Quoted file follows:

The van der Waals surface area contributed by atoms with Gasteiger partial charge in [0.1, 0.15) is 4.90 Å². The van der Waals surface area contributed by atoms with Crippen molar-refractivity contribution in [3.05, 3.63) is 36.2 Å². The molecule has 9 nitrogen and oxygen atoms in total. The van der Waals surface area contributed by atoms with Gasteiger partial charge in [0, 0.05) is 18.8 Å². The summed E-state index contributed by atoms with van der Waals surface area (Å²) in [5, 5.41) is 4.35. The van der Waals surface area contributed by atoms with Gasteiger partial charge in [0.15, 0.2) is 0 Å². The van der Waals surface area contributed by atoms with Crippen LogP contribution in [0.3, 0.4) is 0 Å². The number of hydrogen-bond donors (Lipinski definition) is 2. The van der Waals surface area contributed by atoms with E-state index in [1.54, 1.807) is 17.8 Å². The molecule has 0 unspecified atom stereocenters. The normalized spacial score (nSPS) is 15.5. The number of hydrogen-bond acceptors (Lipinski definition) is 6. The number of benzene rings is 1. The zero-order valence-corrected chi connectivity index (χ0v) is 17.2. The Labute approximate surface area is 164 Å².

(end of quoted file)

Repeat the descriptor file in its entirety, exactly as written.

The van der Waals surface area contributed by atoms with Gasteiger partial charge in [0.1, 0.15) is 4.90 Å². The van der Waals surface area contributed by atoms with Crippen molar-refractivity contribution in [3.05, 3.63) is 36.2 Å². The molecule has 9 nitrogen and oxygen atoms in total. The van der Waals surface area contributed by atoms with Gasteiger partial charge in [0, 0.05) is 18.8 Å². The summed E-state index contributed by atoms with van der Waals surface area (Å²) in [5, 5.41) is 4.35. The van der Waals surface area contributed by atoms with Gasteiger partial charge in [0.15, 0.2) is 0 Å². The van der Waals surface area contributed by atoms with Crippen LogP contribution in [0.3, 0.4) is 0 Å². The number of hydrogen-bond donors (Lipinski definition) is 2. The van der Waals surface area contributed by atoms with E-state index in [1.54, 1.807) is 17.8 Å². The molecule has 0 unspecified atom stereocenters. The normalized spacial score (nSPS) is 15.5. The number of hydrogen-bond acceptors (Lipinski definition) is 6. The number of benzene rings is 1. The zero-order valence-corrected chi connectivity index (χ0v) is 17.2. The Labute approximate surface area is 164 Å².